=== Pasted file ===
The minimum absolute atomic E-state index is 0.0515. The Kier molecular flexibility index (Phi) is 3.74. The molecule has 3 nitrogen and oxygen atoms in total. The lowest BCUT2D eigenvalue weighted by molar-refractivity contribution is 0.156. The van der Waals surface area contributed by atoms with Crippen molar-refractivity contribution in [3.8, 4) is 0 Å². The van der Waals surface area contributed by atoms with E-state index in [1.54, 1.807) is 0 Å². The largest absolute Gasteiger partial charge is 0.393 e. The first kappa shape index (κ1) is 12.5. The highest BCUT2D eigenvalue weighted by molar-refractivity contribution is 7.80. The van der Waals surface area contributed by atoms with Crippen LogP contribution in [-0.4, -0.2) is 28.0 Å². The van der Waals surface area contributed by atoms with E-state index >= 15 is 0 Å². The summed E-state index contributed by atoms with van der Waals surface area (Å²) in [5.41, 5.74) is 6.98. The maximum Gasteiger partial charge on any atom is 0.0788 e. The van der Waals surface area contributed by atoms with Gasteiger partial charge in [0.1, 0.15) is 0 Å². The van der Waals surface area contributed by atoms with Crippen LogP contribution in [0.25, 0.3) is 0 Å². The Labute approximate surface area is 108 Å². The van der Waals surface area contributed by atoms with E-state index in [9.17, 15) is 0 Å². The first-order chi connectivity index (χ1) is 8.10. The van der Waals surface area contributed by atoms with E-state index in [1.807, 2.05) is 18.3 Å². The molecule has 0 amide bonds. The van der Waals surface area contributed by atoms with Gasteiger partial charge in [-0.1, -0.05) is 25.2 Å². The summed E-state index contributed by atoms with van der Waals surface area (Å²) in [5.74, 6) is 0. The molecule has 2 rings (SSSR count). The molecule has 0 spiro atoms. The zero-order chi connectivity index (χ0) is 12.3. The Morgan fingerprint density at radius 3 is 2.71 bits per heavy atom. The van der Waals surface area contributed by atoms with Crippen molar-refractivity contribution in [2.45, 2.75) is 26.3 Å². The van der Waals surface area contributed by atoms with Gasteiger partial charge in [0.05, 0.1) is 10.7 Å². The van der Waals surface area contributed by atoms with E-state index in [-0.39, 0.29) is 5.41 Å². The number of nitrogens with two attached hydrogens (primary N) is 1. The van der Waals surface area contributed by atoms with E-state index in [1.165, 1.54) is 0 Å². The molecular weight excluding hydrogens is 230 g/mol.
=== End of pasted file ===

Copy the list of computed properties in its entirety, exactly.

The minimum absolute atomic E-state index is 0.0515. The Kier molecular flexibility index (Phi) is 3.74. The molecule has 3 nitrogen and oxygen atoms in total. The lowest BCUT2D eigenvalue weighted by molar-refractivity contribution is 0.156. The van der Waals surface area contributed by atoms with Crippen molar-refractivity contribution in [3.8, 4) is 0 Å². The van der Waals surface area contributed by atoms with E-state index in [1.54, 1.807) is 0 Å². The largest absolute Gasteiger partial charge is 0.393 e. The first kappa shape index (κ1) is 12.5. The highest BCUT2D eigenvalue weighted by molar-refractivity contribution is 7.80. The van der Waals surface area contributed by atoms with Crippen LogP contribution in [-0.4, -0.2) is 28.0 Å². The van der Waals surface area contributed by atoms with E-state index >= 15 is 0 Å². The summed E-state index contributed by atoms with van der Waals surface area (Å²) in [5.41, 5.74) is 6.98. The maximum Gasteiger partial charge on any atom is 0.0788 e. The van der Waals surface area contributed by atoms with Gasteiger partial charge in [0.1, 0.15) is 0 Å². The van der Waals surface area contributed by atoms with Crippen LogP contribution in [0.25, 0.3) is 0 Å². The Labute approximate surface area is 108 Å². The van der Waals surface area contributed by atoms with E-state index in [9.17, 15) is 0 Å². The first-order chi connectivity index (χ1) is 8.10. The van der Waals surface area contributed by atoms with E-state index in [1.807, 2.05) is 18.3 Å². The molecule has 0 amide bonds. The van der Waals surface area contributed by atoms with Gasteiger partial charge in [-0.1, -0.05) is 25.2 Å². The summed E-state index contributed by atoms with van der Waals surface area (Å²) in [5.74, 6) is 0. The molecule has 2 rings (SSSR count). The molecule has 0 spiro atoms. The zero-order chi connectivity index (χ0) is 12.3. The Morgan fingerprint density at radius 3 is 2.71 bits per heavy atom. The van der Waals surface area contributed by atoms with Crippen molar-refractivity contribution in [2.45, 2.75) is 26.3 Å². The van der Waals surface area contributed by atoms with Gasteiger partial charge in [0.05, 0.1) is 10.7 Å². The van der Waals surface area contributed by atoms with E-state index in [-0.39, 0.29) is 5.41 Å². The number of nitrogens with two attached hydrogens (primary N) is 1. The van der Waals surface area contributed by atoms with E-state index in [1.165, 1.54) is 0 Å². The molecular weight excluding hydrogens is 230 g/mol.